Cruise Crew Life: Living and Working Aboard a River Cruise Ship

"The crew makes the ship," declares Avalon Panorama hotel manager Dan Ungureanu as he makes his final dinnertime speech to guests. It was the end of the ship's first voyage through Germany, but the crew pulled everything off so seamlessly it was like they'd been traversing the same route for years.

As each crew member has their shining moment - a modest announcement of their name, job, and home country - it is easy to wonder how everything comes together. Each morning as guests sit bleary eyed at the breakfast table, the same waiter who served dinner the night before will smile and pour cups of coffee. And this is after the staff stayed up late doing closing out work and spending some time writing emails back home.

It turns out that many of these crew members have work days that last from 6am to 10am with only short breaks in between. They also stay on the ship and away from their friends and family for as long as eight months at a time. And they do it by choice.

In the Kitchen

Executive Chef Michael Zambersky works in a kitchen that is no bigger than a cramped hotel room – a workspace that he says is bigger and has a better layout than other ships he's worked on in the past. He and nine other employees work nearly round-the-clock to prepare three square meals a day for up to 160 people.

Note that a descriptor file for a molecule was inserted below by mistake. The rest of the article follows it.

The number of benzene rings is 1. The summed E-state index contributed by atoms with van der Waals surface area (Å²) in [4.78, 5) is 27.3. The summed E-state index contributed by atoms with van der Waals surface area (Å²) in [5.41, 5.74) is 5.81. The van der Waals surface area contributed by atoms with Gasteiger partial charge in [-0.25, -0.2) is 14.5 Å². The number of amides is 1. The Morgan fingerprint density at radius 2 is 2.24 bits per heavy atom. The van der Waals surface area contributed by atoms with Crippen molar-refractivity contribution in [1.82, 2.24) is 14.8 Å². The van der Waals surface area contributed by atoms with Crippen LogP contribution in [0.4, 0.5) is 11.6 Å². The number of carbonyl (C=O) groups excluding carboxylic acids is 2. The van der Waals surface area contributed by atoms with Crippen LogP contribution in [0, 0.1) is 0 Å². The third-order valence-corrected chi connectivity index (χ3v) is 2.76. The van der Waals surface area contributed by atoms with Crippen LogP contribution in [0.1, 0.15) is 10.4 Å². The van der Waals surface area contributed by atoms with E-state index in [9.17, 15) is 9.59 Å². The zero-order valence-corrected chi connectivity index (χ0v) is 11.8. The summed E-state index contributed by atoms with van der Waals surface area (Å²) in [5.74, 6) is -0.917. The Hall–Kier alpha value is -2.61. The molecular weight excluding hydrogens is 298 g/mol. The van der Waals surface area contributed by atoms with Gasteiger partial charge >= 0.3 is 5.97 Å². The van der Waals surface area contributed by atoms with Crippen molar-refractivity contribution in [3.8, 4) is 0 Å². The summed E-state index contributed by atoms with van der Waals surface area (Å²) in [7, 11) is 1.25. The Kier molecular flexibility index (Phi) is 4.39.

Kevin Smith Southwest

Libby Zay, AOL Travel

To get everything done, the ship employs a pastry chef who works alone to make all the on board sweets and two dishwashers who clean and peel potatoes and vegetables from dawn until well after dusk. The five other workers on Michael's staff are cooks.

When it comes down to crunch time, they have seven seconds to plate each elaborate course for meals that typically include five and seven plates of food – and that's not accounting for the fact that the ship gives guests two entree options, plus extra selections catered to vegetarians and those looking for healthy alternatives.

"It really is about organization and concentration," says the modest chef as he tries to portray the hustle and bustle of the tiny kitchen.

At the Front Desk

Another crewmember who knows a thing or two about organization is the senior receptionist, Petya Yordanova.

Petya has been working on ships for seven years and spends her days fielding questions from guests, keeping track of who is on land, answering phones, and putting together documents such as a daily bulletin and news updates in several different languages for guests.

When asked what the most difficult part of her job was, she didn't state an actual task but instead noted, "sometimes I miss the lazy days with nothing to do."

But Yordanova, who says she loves working on a ship because she gets to see different cities every day, has an advantage over other workers: she gets to work alongside her husband for much of the day. He's the hotel manager and also spends much of his time at the front desk. No wonder he think the crew makes the ship!

In the Dining Room